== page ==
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Sen. Klobuchar Introduces Bill to Overhaul Antitrust Enforcement

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Sen. Amy Klobuchar (D-Minn.) introduced a bill, the Anticompetitive Exclusionary Conduct Prevention (AECP) Act, that would strengthen agencies’ antitrust enforcement power and allow them to better go against large corporations. The bill is co-sponsored by Sens. Cory Booker (D-N.J.) and Richard Blumenthal (D-Conn.); it would amend the Clayton Antitrust Act of 1914. The bill is designed to “deter anticompetitive abuses that distort the competitive process and harm consumers, innovation, and new business formation.” It will forbid anticompetitive exclusionary conduct that harms competition and will make changes to advance antitrust enforcement.

“We have a major monopoly problem in this country, which harms consumers and threatens free and fair competition across our economy. Companies need to be put on notice that exclusionary behavior that threatens competition cannot continue,” Sen. Klobuchar said. “Our legislation will deter anticompetitive abuses, helping to protect the competitive markets that are critical to ensuring fair prices for products and services, spurring innovation, and preserving opportunity for American entrepreneurs.”

The AECP Act amends the Clayton Antitrust Act to ban “exclusionary conduct” if it poses an “appreciable risk of harming competition.” It shifts the burden of proof to show the lack of risk companies with a 50 percent or more market share or that have “significant market power;” they must prove their exclusionary conduct is not an “appreciable risk of harming competition.” The DOJ and FTC, which both conduct antitrust investigations, can pursue large civil penalties for any violations, including at most 15 percent of total U.S. revenue or 30 percent of the affected U.S. revenues. The bill will also remove unnecessary “market definition” requirements for antitrust enforcement in some cases unless the statute’s language clearly requires it. The AECP Act also would limit courts from “improperly implying antitrust immunities” for some anticompetitive conduct based on federal regulations.

The proposed bill is supported by top national consumer welfare and antitrust policy groups such as the American Antitrust Institute, Consumer Reports, and Public Knowledge.

“AAI supports Senator Klobuchar’s bill to strengthen U.S. law to limit harmful conduct by dominant firms -an area of antitrust that has been largely unenforced for decades,” Diana L. Moss, President, American Antitrust Institute said. “The bill will set forth clear, strong, and needed criteria for policing conduct that is designed to drive rivals from markets. It should garner broad bi-partisan support from members of Congress who seek to protect our markets, competition, consumers, and workers.”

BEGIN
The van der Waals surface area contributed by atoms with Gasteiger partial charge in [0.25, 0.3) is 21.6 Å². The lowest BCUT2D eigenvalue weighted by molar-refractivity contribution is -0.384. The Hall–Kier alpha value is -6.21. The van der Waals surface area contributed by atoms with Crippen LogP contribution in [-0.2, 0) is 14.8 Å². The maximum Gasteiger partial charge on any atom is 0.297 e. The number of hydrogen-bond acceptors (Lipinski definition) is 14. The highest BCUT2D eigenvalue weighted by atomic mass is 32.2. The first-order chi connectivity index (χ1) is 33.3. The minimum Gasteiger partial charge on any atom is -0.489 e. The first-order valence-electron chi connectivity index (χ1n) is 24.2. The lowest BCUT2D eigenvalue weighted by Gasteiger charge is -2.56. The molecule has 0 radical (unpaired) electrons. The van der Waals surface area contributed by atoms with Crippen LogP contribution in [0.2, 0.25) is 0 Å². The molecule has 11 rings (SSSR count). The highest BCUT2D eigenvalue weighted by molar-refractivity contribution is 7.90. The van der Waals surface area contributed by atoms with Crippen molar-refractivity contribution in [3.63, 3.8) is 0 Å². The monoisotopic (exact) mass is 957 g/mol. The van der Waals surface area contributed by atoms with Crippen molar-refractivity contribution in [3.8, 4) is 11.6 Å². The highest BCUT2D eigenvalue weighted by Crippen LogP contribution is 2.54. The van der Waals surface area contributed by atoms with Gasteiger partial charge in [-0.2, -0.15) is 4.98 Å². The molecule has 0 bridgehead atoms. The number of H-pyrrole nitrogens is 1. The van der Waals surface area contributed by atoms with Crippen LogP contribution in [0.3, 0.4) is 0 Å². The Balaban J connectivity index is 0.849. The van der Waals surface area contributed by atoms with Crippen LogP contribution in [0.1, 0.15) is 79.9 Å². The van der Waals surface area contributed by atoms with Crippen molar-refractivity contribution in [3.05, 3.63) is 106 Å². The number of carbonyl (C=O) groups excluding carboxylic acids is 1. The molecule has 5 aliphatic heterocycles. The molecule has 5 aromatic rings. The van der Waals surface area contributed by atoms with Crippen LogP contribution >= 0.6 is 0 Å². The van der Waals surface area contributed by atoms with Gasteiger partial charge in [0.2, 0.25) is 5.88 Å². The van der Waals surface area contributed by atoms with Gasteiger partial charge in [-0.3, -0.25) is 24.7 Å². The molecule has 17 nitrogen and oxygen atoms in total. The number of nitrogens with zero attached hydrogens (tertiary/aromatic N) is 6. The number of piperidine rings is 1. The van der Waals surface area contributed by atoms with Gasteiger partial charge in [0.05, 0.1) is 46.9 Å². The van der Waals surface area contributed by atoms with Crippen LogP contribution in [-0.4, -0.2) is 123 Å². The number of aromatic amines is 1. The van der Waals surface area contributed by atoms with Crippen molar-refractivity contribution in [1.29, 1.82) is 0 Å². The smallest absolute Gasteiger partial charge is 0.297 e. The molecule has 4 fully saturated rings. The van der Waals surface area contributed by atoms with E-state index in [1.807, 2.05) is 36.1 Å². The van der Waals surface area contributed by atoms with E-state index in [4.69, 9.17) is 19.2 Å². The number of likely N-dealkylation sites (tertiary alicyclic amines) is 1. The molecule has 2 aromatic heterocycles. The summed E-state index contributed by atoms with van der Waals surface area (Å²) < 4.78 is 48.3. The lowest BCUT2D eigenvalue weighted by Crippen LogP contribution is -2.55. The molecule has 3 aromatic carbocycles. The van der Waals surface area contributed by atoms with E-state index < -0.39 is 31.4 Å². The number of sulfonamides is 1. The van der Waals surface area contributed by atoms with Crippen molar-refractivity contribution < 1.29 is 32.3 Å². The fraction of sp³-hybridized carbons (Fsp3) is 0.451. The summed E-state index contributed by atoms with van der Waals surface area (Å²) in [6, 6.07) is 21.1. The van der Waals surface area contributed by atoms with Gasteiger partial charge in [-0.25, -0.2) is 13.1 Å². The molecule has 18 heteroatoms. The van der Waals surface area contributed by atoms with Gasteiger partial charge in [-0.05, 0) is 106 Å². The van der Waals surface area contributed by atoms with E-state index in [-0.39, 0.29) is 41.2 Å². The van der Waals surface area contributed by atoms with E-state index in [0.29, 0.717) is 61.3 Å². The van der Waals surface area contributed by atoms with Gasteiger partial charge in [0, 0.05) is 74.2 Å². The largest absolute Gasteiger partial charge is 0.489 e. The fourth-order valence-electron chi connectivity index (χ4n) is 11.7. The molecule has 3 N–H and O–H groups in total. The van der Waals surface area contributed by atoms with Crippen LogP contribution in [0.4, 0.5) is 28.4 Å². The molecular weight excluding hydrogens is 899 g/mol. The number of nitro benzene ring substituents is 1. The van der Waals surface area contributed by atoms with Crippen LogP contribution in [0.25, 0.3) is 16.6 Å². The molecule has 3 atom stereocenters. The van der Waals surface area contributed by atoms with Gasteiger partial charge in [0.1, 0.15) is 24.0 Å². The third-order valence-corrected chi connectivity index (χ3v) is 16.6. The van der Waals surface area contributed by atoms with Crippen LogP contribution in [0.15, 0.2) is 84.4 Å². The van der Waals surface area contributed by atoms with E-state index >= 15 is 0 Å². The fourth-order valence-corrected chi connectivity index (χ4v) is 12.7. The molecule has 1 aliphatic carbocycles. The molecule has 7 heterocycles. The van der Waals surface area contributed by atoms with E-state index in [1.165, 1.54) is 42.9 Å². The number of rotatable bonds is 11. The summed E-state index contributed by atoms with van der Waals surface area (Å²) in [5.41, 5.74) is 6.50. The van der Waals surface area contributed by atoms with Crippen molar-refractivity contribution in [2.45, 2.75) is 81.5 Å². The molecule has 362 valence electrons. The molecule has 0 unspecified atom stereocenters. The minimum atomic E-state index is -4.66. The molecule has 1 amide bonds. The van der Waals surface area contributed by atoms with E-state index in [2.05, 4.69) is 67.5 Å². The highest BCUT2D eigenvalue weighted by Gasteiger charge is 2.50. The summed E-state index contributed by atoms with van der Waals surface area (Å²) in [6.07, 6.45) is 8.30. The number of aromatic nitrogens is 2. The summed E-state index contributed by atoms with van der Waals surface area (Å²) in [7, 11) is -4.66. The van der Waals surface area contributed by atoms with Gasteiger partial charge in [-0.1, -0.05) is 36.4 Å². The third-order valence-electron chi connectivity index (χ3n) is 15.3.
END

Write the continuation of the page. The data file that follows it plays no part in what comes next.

Critics argued the bill does not go far enough. “While I think these changes are necessary and they represent a step in the right direction, they ultimately will be insufficient,” Daniel Hanley, Open Markets Institute’s policy analyst, said. “The technology companies have market dominance. Litigation for them is the cost of doing business.”

“The bill is riddled with loopholes, like creating vague standards that corporations’ well-heeled lawyers will exploit. Congress needs to make clear rules, not give vague instructions to judges to determine when a monopolist is acting improperly,” Sarah Miller, executive director of the American Economic Liberties Project said.

The bill was proposed as the DOJ and FTC are investigating Big Tech for anticompetitive conduct. Experts said the bill would improve the effectiveness of these investigations. “The legislation … introduced today would be a great first step to try to create new balances in antitrust enforcement, create new streamlined opportunities for enforcers to show their faces,” Gene Kimmelman, senior adviser at Public Knowledge said.

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